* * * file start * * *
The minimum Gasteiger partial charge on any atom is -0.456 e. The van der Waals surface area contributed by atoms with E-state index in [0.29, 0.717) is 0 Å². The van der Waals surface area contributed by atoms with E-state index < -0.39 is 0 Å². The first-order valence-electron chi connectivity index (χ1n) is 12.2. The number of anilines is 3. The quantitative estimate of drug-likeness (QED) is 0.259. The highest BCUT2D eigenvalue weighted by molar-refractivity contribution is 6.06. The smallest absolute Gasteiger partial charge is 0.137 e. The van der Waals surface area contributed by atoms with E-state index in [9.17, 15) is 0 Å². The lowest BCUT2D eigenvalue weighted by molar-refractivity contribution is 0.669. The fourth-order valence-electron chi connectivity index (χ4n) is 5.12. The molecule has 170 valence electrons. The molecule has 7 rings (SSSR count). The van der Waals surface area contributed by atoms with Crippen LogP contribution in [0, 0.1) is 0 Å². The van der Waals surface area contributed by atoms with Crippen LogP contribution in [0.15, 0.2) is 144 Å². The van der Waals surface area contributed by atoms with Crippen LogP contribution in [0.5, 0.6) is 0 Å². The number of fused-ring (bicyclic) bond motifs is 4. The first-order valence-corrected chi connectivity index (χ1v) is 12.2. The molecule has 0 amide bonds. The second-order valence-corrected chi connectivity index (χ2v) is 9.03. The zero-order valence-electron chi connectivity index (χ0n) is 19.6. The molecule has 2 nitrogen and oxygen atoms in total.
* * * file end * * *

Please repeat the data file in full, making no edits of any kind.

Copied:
The minimum Gasteiger partial charge on any atom is -0.456 e. The van der Waals surface area contributed by atoms with E-state index in [0.29, 0.717) is 0 Å². The van der Waals surface area contributed by atoms with E-state index < -0.39 is 0 Å². The first-order valence-electron chi connectivity index (χ1n) is 12.2. The number of anilines is 3. The quantitative estimate of drug-likeness (QED) is 0.259. The highest BCUT2D eigenvalue weighted by molar-refractivity contribution is 6.06. The smallest absolute Gasteiger partial charge is 0.137 e. The van der Waals surface area contributed by atoms with E-state index in [9.17, 15) is 0 Å². The lowest BCUT2D eigenvalue weighted by molar-refractivity contribution is 0.669. The fourth-order valence-electron chi connectivity index (χ4n) is 5.12. The molecule has 170 valence electrons. The molecule has 7 rings (SSSR count). The van der Waals surface area contributed by atoms with Crippen LogP contribution in [0, 0.1) is 0 Å². The van der Waals surface area contributed by atoms with Crippen LogP contribution in [0.15, 0.2) is 144 Å². The van der Waals surface area contributed by atoms with Crippen LogP contribution in [0.5, 0.6) is 0 Å². The number of fused-ring (bicyclic) bond motifs is 4. The first-order valence-corrected chi connectivity index (χ1v) is 12.2. The molecule has 0 amide bonds. The second-order valence-corrected chi connectivity index (χ2v) is 9.03. The zero-order valence-electron chi connectivity index (χ0n) is 19.6. The molecule has 2 nitrogen and oxygen atoms in total.